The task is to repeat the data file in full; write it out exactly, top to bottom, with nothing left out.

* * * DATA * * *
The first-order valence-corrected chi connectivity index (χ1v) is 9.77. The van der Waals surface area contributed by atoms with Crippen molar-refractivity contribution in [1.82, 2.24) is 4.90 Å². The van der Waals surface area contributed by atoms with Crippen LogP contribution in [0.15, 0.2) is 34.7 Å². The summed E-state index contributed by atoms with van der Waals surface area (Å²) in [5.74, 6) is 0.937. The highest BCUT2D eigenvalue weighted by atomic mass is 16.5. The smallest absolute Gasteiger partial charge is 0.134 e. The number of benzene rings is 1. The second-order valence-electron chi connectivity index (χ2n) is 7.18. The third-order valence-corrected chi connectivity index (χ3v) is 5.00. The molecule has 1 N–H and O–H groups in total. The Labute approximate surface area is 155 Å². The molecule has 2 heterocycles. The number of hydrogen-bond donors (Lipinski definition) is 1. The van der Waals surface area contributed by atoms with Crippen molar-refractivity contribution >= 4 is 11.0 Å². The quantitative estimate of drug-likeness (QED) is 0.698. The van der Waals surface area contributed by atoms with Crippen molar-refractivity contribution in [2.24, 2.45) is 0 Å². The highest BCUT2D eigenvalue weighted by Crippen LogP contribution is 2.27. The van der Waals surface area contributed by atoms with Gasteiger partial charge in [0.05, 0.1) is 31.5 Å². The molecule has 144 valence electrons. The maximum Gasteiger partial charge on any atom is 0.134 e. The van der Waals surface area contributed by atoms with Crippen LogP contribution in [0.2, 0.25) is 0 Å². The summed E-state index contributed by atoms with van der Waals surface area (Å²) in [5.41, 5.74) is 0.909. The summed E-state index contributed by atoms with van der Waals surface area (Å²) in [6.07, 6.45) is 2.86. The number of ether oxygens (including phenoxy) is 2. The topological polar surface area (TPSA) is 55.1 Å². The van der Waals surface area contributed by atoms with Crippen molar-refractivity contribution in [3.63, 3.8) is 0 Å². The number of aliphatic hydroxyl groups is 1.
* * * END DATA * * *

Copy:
The first-order valence-corrected chi connectivity index (χ1v) is 9.77. The van der Waals surface area contributed by atoms with Crippen molar-refractivity contribution in [1.82, 2.24) is 4.90 Å². The van der Waals surface area contributed by atoms with Crippen LogP contribution in [0.15, 0.2) is 34.7 Å². The summed E-state index contributed by atoms with van der Waals surface area (Å²) in [5.74, 6) is 0.937. The highest BCUT2D eigenvalue weighted by atomic mass is 16.5. The smallest absolute Gasteiger partial charge is 0.134 e. The number of benzene rings is 1. The second-order valence-electron chi connectivity index (χ2n) is 7.18. The third-order valence-corrected chi connectivity index (χ3v) is 5.00. The molecule has 1 N–H and O–H groups in total. The Labute approximate surface area is 155 Å². The molecule has 2 heterocycles. The number of hydrogen-bond donors (Lipinski definition) is 1. The van der Waals surface area contributed by atoms with Crippen molar-refractivity contribution >= 4 is 11.0 Å². The quantitative estimate of drug-likeness (QED) is 0.698. The van der Waals surface area contributed by atoms with Crippen molar-refractivity contribution in [2.24, 2.45) is 0 Å². The highest BCUT2D eigenvalue weighted by Crippen LogP contribution is 2.27. The van der Waals surface area contributed by atoms with Gasteiger partial charge in [0.05, 0.1) is 31.5 Å². The molecule has 144 valence electrons. The maximum Gasteiger partial charge on any atom is 0.134 e. The van der Waals surface area contributed by atoms with Crippen LogP contribution in [0.2, 0.25) is 0 Å². The summed E-state index contributed by atoms with van der Waals surface area (Å²) in [5.41, 5.74) is 0.909. The summed E-state index contributed by atoms with van der Waals surface area (Å²) in [6.07, 6.45) is 2.86. The number of ether oxygens (including phenoxy) is 2. The topological polar surface area (TPSA) is 55.1 Å². The van der Waals surface area contributed by atoms with Crippen molar-refractivity contribution in [3.63, 3.8) is 0 Å². The number of aliphatic hydroxyl groups is 1.